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Ghost Towns

La Paz, Arizona

The town of La Paz grew up in 1862 to serve the miners washing placer gold in the vicinity. Mountain man Pauline Weaver discovered gold in the vicinity in January 1862, and the district produced about 50,000 troy ounces of gold per year in 1863 and 1864. La Paz had a population of 1,500 and was a stage stop between Fort Whipple, Arizona and San Bernardino, California. The town was the county seat of Yuma County from 1862 to 1870, and was considered for the Arizona territorial capital. The placers were largely exhausted by 1863, but the community hung on as a shipping port and supply base until the Colorado River shifted its course westward in 1866, leaving La Paz landlocked. The shipping business was taken over by a new river town, Ehrenberg, six miles south, and La Paz became deserted and as peaceful as its name. Today nothing remains of La Paz except a couple of crumbling stone foundations and a historical marker.

Boom Days in Old La Paz

History of Ehrenberg

It is difficult to imagine the cramped and doubtless dusty adobe building that first housed the J. Goldwater & Bro. Mercantile in Ehrenberg. Opened by Michael Goldwater, grandfather of Arizona Senator and 1964 Presidential candidate Barry M. Goldwater, the store was first established in La Paz, six miles upriver from Ehrenberg. When La Paz floundered about 1869, Goldwater moved to energetic Ehrenberg where business thrived along the banks of the Colorado River. Before the railroad to Yuma was built in 1877, Ehrenberg was initially serviced by steamers grinding their way up and down the Colorado. For people with some means, life in Ehrenberg—while not always comfortable was tolerable because the Colorado River provided an umbilical-like lifeline between burgeoning San Francisco and settlements downstream such as Ehrenberg.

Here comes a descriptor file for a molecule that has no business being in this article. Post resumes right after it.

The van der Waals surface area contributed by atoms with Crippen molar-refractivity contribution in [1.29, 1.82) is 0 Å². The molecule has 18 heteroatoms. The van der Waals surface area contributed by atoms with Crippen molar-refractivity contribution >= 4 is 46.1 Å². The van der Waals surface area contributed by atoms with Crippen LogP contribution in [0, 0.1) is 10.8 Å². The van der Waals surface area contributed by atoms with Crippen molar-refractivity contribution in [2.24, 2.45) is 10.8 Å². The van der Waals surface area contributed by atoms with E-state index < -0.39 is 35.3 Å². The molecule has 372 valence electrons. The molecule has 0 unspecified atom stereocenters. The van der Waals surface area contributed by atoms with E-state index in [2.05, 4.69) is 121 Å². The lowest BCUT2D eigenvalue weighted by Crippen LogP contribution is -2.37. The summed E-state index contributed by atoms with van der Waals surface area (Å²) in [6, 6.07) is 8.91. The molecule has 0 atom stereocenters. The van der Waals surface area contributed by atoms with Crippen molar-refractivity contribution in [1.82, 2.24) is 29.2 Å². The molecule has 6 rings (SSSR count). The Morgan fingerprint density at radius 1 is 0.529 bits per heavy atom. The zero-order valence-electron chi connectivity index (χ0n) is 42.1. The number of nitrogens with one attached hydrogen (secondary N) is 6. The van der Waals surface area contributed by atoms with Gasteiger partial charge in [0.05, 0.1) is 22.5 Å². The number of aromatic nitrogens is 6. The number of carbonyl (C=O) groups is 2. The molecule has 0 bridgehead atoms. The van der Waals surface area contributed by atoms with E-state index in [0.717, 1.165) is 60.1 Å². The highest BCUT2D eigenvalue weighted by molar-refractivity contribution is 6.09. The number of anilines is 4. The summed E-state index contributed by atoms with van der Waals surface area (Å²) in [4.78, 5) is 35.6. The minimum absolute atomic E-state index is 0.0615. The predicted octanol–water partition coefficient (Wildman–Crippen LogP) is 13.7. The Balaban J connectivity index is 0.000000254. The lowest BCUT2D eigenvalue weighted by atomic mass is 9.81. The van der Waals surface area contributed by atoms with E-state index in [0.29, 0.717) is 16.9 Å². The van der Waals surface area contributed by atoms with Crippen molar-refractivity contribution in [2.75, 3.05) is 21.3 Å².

Rather than spending hard earned cash on Ehrenberg's imported "niceties," raw-boned miners preferred to dull their senses with a bottle of whiskey and one of Ehrenberg's plentiful florid saloon girls. In fact, there were so many saloons that when one faltered it became a makeshift school. Ehrenberg continued to bloom until the gold ran out and the new railroad choked life from the little river port.

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These items are historical in scope and are intended for educational purposes only; they are not meant as an aid for travel planning.
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